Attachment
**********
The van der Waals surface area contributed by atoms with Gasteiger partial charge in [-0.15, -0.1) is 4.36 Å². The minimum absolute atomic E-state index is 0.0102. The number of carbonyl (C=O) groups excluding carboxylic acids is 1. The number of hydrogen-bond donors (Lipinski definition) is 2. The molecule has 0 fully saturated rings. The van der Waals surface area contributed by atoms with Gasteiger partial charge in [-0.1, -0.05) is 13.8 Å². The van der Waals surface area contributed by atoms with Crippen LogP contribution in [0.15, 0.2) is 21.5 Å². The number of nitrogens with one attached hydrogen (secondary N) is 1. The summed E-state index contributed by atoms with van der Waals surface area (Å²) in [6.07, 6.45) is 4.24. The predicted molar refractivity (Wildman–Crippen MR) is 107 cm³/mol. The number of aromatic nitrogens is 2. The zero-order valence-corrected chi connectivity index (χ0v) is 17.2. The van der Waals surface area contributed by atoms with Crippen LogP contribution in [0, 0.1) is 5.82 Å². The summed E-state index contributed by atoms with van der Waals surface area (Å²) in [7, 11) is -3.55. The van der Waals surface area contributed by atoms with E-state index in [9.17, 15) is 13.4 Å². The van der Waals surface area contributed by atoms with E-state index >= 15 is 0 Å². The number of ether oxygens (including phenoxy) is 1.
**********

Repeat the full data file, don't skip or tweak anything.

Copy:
The van der Waals surface area contributed by atoms with Gasteiger partial charge in [-0.15, -0.1) is 4.36 Å². The minimum absolute atomic E-state index is 0.0102. The number of carbonyl (C=O) groups excluding carboxylic acids is 1. The number of hydrogen-bond donors (Lipinski definition) is 2. The molecule has 0 fully saturated rings. The van der Waals surface area contributed by atoms with Gasteiger partial charge in [-0.1, -0.05) is 13.8 Å². The van der Waals surface area contributed by atoms with Crippen LogP contribution in [0.15, 0.2) is 21.5 Å². The number of nitrogens with one attached hydrogen (secondary N) is 1. The summed E-state index contributed by atoms with van der Waals surface area (Å²) in [6.07, 6.45) is 4.24. The predicted molar refractivity (Wildman–Crippen MR) is 107 cm³/mol. The number of aromatic nitrogens is 2. The zero-order valence-corrected chi connectivity index (χ0v) is 17.2. The van der Waals surface area contributed by atoms with Crippen LogP contribution in [0, 0.1) is 5.82 Å². The summed E-state index contributed by atoms with van der Waals surface area (Å²) in [7, 11) is -3.55. The van der Waals surface area contributed by atoms with E-state index in [9.17, 15) is 13.4 Å². The van der Waals surface area contributed by atoms with E-state index >= 15 is 0 Å². The number of ether oxygens (including phenoxy) is 1.